By Jenny Sharif.
Since the explosion of the Kindle and E-Readers in the early 2010s, much has been made about The Death of the Book. Having worked with World Book Day over the last few years, the first question asked by many media was about the future of books and bookselling, like vultures picking apart the carcass of the books trade. The implication seemed to be that physical books would go the way of scrolls and VHS tapes – historical artefacts that will eventually serve as curios to show our grandchildren how we used to live in the olden days.
From about 2014 this story seemed to be changing – a plateau in e-book sales, combined with an increase in sales of physical books had many exclaiming that ‘The Book is Saved!’ The latest Nielsen figures for Ireland show that book sales were actually up 20% in 2016 compared to the same period in 2015, with big gains seen in Childrens books (which now account for over 30% of the whole book market) and Non-Fiction.
Many traditional book sellers and publishing houses are currently breating a sigh of relief, but is the view that people actually prefer hard-copy books too simplistic? Is the belief by traditionalists that the disruption is over wrong? Another school of thought is that the disruption isn’t actually over, in fact real change is just beginning.
US based tech research company Gartner, who have done significant research in tech trends in general, as well as on e-readers specifically, view the decline as merely the normal hype cycle – the “trough of disillusionment”. They believe that there is always a dip after the initial surge of interest, when people realise that e-readers weren’t the change they were looking for.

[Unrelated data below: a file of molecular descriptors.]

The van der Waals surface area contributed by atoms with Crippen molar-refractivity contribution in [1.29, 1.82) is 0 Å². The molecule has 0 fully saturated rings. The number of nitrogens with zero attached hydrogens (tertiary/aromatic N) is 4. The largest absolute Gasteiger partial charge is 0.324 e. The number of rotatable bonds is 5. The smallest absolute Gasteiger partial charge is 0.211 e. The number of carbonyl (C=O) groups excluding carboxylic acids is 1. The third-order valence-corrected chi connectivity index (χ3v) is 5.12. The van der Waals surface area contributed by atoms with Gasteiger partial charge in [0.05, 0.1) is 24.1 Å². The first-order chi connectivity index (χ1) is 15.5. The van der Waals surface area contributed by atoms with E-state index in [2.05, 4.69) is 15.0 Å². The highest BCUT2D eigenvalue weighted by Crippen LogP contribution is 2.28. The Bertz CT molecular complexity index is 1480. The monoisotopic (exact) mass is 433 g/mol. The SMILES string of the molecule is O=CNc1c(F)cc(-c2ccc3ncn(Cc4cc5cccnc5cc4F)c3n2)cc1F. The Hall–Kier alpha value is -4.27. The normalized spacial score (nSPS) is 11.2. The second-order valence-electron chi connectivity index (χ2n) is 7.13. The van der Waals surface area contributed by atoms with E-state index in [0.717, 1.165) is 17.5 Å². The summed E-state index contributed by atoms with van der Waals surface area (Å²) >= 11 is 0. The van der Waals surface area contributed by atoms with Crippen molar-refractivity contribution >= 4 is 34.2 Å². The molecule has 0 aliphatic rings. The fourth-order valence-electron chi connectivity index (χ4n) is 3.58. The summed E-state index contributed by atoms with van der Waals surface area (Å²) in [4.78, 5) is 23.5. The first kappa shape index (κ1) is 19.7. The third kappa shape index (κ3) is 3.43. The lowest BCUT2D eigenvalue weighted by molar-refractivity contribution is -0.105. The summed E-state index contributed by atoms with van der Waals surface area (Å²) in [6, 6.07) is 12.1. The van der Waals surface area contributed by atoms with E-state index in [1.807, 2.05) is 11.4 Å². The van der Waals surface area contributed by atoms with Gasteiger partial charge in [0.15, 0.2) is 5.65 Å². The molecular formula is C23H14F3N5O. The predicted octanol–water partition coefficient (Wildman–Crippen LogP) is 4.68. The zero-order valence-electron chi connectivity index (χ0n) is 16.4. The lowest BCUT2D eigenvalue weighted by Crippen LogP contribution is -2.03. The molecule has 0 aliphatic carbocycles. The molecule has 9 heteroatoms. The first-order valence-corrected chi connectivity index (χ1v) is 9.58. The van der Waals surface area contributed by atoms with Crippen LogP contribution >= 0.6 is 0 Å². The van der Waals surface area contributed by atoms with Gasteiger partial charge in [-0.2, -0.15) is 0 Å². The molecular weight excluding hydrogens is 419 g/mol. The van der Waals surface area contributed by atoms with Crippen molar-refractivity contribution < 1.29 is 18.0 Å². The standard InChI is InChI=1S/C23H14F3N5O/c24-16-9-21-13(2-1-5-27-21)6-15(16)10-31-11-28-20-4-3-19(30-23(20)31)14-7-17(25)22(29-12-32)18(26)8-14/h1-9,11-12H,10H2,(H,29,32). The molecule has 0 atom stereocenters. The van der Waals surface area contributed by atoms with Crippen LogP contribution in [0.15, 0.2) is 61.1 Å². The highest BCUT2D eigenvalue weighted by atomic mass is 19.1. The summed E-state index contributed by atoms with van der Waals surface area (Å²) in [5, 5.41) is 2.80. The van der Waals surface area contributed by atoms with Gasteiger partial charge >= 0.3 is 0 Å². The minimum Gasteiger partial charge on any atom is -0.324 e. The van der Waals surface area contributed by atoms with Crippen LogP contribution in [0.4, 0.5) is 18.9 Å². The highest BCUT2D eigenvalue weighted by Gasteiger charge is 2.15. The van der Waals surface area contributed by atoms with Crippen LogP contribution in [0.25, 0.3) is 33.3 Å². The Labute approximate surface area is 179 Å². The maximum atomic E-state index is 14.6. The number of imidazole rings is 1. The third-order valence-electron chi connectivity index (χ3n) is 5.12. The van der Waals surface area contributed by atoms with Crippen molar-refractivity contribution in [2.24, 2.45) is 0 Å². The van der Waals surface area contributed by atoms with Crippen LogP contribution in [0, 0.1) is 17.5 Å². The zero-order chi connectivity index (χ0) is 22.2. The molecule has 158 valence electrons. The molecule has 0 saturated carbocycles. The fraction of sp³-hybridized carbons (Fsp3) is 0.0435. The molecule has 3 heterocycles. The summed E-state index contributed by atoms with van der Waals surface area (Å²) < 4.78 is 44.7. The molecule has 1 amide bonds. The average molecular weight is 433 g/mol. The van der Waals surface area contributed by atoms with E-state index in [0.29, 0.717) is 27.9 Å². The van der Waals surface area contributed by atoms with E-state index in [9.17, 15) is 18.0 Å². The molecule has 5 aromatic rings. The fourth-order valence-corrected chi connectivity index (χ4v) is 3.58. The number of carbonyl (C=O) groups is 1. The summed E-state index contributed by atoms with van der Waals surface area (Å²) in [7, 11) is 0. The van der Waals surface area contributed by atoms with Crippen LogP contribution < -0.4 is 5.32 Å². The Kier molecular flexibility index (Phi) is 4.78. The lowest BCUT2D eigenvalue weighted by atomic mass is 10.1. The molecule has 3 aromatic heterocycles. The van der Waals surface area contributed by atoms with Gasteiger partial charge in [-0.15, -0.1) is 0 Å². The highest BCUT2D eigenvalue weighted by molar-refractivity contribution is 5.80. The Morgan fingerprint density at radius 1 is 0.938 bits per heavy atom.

Traditional e-readers are just that – an electronic version of the traditional book. The new generation of e-reader has the potential to offer a more interactive experience for the reader, with illustrated kids books including animations, and the potential of the gaming industry moving into the books market to blur the lines between reading and gaming.
For example, earlier this year UK publishing company Visual Editions have partnered with Google to create Editions at Play, which creates an immersive and interactive reading experience – in one of the books, text is mashed up with imagery from Google Street View to give the sense that the reader is lost in the same location as the novel’s protagonist. This could be just the first foray into a reading experience that is totally different from the one we are used to today. Visual Editions uses existing technology that we are already familiar with to create immersive experiences, but what opportunities will future new technologies offer?
What does this mean for our future generations and literacy? Research, until now, has tended to indicate that reading hard copy printed text is the most immersive way in which to read, allowing for a deeper understanding and for critical analysis. In Ireland, the 2016 ESRI study Cultural Participation Among Children and Young People, commissioned by The Arts Council, contended that “Children and young people who read for pleasure … tend to be more engaged in school, have better academic skills and improved wellbeing”.
With 1 in 6 people in Ireland with literacy difficulties, it seems more important now than ever for publishers and tech firms to work together in a collaborative way to ensure that, whatever the technological advancements, long-form reading does not become a lost art.